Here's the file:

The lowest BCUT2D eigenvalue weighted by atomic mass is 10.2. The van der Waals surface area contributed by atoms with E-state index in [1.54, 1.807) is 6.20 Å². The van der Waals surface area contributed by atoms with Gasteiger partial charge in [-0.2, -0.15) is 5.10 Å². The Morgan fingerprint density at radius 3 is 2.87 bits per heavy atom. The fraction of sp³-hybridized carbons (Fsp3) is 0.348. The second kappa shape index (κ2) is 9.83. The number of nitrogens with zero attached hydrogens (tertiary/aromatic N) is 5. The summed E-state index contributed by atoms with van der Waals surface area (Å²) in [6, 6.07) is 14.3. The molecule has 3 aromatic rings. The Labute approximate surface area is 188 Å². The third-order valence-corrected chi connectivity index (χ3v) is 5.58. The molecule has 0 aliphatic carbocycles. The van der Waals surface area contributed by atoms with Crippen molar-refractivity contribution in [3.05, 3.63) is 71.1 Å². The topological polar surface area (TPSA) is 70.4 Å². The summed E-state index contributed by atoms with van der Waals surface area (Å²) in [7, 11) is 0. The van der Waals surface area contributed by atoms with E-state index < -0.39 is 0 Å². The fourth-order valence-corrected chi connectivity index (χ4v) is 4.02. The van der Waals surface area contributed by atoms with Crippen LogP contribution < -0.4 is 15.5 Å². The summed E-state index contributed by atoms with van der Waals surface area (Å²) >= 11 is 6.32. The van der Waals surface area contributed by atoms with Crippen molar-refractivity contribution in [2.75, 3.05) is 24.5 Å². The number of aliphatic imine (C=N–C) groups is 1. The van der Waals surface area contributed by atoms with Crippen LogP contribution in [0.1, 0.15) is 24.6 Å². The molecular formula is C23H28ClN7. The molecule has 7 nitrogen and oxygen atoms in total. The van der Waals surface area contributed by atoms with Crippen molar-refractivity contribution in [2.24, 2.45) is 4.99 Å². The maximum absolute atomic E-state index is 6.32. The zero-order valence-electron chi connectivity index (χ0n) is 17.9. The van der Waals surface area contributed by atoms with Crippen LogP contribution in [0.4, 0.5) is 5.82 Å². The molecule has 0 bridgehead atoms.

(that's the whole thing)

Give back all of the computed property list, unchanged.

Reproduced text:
The lowest BCUT2D eigenvalue weighted by atomic mass is 10.2. The van der Waals surface area contributed by atoms with E-state index in [1.54, 1.807) is 6.20 Å². The van der Waals surface area contributed by atoms with Gasteiger partial charge in [-0.2, -0.15) is 5.10 Å². The Morgan fingerprint density at radius 3 is 2.87 bits per heavy atom. The fraction of sp³-hybridized carbons (Fsp3) is 0.348. The second kappa shape index (κ2) is 9.83. The number of nitrogens with zero attached hydrogens (tertiary/aromatic N) is 5. The summed E-state index contributed by atoms with van der Waals surface area (Å²) in [6, 6.07) is 14.3. The molecule has 3 aromatic rings. The Labute approximate surface area is 188 Å². The third-order valence-corrected chi connectivity index (χ3v) is 5.58. The molecule has 0 aliphatic carbocycles. The van der Waals surface area contributed by atoms with Crippen molar-refractivity contribution in [3.05, 3.63) is 71.1 Å². The topological polar surface area (TPSA) is 70.4 Å². The summed E-state index contributed by atoms with van der Waals surface area (Å²) in [7, 11) is 0. The van der Waals surface area contributed by atoms with E-state index < -0.39 is 0 Å². The fourth-order valence-corrected chi connectivity index (χ4v) is 4.02. The van der Waals surface area contributed by atoms with Crippen LogP contribution < -0.4 is 15.5 Å². The summed E-state index contributed by atoms with van der Waals surface area (Å²) >= 11 is 6.32. The van der Waals surface area contributed by atoms with Crippen molar-refractivity contribution in [2.75, 3.05) is 24.5 Å². The number of aliphatic imine (C=N–C) groups is 1. The van der Waals surface area contributed by atoms with Crippen LogP contribution in [0.1, 0.15) is 24.6 Å². The molecular formula is C23H28ClN7. The molecule has 7 nitrogen and oxygen atoms in total. The van der Waals surface area contributed by atoms with Crippen molar-refractivity contribution in [2.24, 2.45) is 4.99 Å². The maximum absolute atomic E-state index is 6.32. The zero-order valence-electron chi connectivity index (χ0n) is 17.9. The van der Waals surface area contributed by atoms with Crippen LogP contribution in [0.4, 0.5) is 5.82 Å². The molecule has 0 bridgehead atoms.